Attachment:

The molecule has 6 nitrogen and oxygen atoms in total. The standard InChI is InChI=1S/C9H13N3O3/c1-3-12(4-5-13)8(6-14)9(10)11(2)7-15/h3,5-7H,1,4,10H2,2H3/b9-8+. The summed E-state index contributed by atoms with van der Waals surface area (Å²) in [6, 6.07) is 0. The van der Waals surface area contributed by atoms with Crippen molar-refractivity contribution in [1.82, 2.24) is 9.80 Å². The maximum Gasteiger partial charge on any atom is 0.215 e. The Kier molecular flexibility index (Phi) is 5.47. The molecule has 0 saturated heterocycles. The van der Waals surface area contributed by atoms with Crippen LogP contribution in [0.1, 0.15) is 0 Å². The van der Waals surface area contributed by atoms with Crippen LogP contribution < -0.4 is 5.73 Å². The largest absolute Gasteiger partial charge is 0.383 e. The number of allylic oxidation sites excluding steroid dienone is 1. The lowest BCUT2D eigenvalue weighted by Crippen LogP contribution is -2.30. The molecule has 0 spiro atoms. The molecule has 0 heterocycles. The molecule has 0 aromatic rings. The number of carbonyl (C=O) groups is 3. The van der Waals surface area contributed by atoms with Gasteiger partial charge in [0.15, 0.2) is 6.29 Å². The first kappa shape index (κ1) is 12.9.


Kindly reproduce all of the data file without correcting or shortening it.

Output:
The molecule has 6 nitrogen and oxygen atoms in total. The standard InChI is InChI=1S/C9H13N3O3/c1-3-12(4-5-13)8(6-14)9(10)11(2)7-15/h3,5-7H,1,4,10H2,2H3/b9-8+. The summed E-state index contributed by atoms with van der Waals surface area (Å²) in [6, 6.07) is 0. The van der Waals surface area contributed by atoms with Crippen molar-refractivity contribution in [1.82, 2.24) is 9.80 Å². The maximum Gasteiger partial charge on any atom is 0.215 e. The Kier molecular flexibility index (Phi) is 5.47. The molecule has 0 saturated heterocycles. The van der Waals surface area contributed by atoms with Crippen LogP contribution in [0.1, 0.15) is 0 Å². The van der Waals surface area contributed by atoms with Crippen LogP contribution < -0.4 is 5.73 Å². The largest absolute Gasteiger partial charge is 0.383 e. The number of allylic oxidation sites excluding steroid dienone is 1. The lowest BCUT2D eigenvalue weighted by Crippen LogP contribution is -2.30. The molecule has 0 spiro atoms. The molecule has 0 heterocycles. The molecule has 0 aromatic rings. The number of carbonyl (C=O) groups is 3. The van der Waals surface area contributed by atoms with Gasteiger partial charge in [0.15, 0.2) is 6.29 Å². The first kappa shape index (κ1) is 12.9.